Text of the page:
I got my just desserts a couple of years later, showing off for my brother Sean and our next door neighbour Keith, who were outside on the front lawns of our houses. I pedalled to top speed, intending to slam on the rear brakes in the driveway and skid to a stop. But when I angled into the driveway I squeezed the front brake rather than the rear and was flung over the handlebars as the front wheel locked up. I'd begun to scream "Rocketman!" as I approached the driveway; it turned into "RocketmAAAHHHHHHH" as I slammed into the earth, the left half of my body hitting soft grass, the right half hard sidewalk.

The impact left me with a nice set of bruises and it destroyed the bike. The front wheel was bent into a V, the brake lines ripped off the handlebars, the frame twisted. Considering the damage to the bike, I counted my lucky stars that I wound up just a little sore.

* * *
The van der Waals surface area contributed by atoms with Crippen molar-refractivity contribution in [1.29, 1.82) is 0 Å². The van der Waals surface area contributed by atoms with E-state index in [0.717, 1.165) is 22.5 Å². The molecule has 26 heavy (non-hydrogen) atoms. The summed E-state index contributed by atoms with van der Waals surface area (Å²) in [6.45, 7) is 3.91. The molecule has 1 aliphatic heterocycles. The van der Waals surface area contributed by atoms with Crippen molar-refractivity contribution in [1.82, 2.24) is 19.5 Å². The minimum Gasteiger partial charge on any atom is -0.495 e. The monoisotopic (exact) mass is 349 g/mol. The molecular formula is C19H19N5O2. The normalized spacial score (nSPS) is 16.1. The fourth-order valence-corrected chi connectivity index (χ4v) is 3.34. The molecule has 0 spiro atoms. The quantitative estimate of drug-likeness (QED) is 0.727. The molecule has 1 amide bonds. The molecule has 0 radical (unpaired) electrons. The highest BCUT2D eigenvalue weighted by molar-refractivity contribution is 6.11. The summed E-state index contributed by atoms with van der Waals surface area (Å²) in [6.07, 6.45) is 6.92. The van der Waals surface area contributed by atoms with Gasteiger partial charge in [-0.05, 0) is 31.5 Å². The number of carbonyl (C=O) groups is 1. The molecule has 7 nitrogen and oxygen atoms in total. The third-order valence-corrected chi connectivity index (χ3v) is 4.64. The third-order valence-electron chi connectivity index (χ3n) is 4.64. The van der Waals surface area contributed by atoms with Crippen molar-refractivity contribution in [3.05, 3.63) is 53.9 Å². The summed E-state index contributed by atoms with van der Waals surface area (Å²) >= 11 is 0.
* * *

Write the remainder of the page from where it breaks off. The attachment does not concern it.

I miss that bike.

Tuesday, September 25, 2012

Manitoba Gothic

Mom and Dad, sometime in the late 60s on the old Etsell farm near Virden, Manitoba. Boy those were cold winters..!

Monday, September 24, 2012

Time Enough to List Again

On Saturday I wrote about Science Fiction: The 101 Best Novels, 1985-2010, revealing that I've read only 20 of the "best" novels as chosen by Paul Di Filippo and Damien Broderick. In the comments for that post Mike Totman mentioned the existence of a related book, Science Fiction: The 100 Best Novels. Upon finishing The 101 Best Novels I suspected that I might in fact own the original David Pringle work, and sure enough it was sitting in the as-yet-unshelved nonfiction pile in my library. I read it Saturday afternoon to see if I'd read a substantial number of Pringle's choices for best SF novel written between 1949 and 1984.